BeautyberryBotanical name: Callicarpa...


October 12, 1991|By Amalie Adler Ascher


Botanical name: Callicarpa japonica

Pronunciation: kal-e-CARP-uh

Family: Verbenaceae (Verbena)

Origin: Japan

Class: Shrub

Display period: September, October

Height: 5 to 6 feet

Environment: Sun, light shade

Callicapra attains its glory in the fall. Until then, it's a rather mediocre plant, its twiggy branches flopping all around it, its foliage non-descript. But wait. When it radiates with spectacular magenta berries those same awkward branches metamorphose into graceful arching ones, and the plain green leaves become trappings for setting off the fruit.

I bought my callicarpa many years ago for cutting and planted it in the only vacant spot available. It was at the rear corner of a bed and partly hidden behind a 10-foot tall taxus tree. Given the shrub's undistinguished appearance for a large part of the year, the position was a good one. At fruiting time, the berries, which have a metallic glow, would assert themselves, peeping through the veil of the thin evergreen needles like a beacon of light.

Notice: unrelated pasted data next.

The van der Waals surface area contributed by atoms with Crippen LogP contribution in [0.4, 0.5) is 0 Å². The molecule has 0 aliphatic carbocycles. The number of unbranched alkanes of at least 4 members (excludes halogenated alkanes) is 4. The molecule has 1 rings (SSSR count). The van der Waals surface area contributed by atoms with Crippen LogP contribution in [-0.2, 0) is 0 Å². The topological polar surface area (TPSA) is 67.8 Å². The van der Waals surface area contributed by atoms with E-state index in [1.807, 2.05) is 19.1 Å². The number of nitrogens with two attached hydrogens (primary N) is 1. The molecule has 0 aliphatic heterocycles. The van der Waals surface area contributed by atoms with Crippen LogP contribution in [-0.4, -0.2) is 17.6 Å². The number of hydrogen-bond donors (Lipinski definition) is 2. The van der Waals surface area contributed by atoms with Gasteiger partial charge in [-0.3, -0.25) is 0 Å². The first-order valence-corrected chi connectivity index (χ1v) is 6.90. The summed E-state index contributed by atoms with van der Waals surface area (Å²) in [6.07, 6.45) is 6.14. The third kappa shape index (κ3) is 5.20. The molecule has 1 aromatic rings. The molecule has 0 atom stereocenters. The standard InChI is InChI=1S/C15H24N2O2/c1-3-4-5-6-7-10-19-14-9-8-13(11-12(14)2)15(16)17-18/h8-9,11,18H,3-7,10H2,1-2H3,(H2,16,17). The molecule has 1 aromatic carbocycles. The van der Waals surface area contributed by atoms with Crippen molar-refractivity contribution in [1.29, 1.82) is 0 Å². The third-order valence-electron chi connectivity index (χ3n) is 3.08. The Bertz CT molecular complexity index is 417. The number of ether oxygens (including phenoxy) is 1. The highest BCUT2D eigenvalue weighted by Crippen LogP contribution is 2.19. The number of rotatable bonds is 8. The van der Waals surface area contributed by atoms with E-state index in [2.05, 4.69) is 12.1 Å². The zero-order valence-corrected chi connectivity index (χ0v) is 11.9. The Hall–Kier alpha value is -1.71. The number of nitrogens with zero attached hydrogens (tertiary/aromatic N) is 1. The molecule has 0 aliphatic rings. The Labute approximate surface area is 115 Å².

The berries cling to the branches long after the plant's yellowing leaves have dropped. The berries dry after the branches are cut. Their luster then dims to a mellow purple shade.

Callicapra's name, deriving from the Greek, "kalos," meaning, beautiful, and "karpos," for fruit, describes the plant's asset. Its flowers, so tiny they're obscured by the foliage, are hardly noticed.

Introduced from Japan in 1845, callicarpa also occurs in a species (C. americana) native to Maryland and other parts of the United States. Although popularly known as French mulberry, the plant is neither French nor a mulberry. C. dichotoma, considered the best of the breed, offers shorter height and a more refined presence.

Baltimore Sun Articles
Please note the green-lined linked article text has been applied commercially without any involvement from our newsroom editors, reporters or any other editorial staff.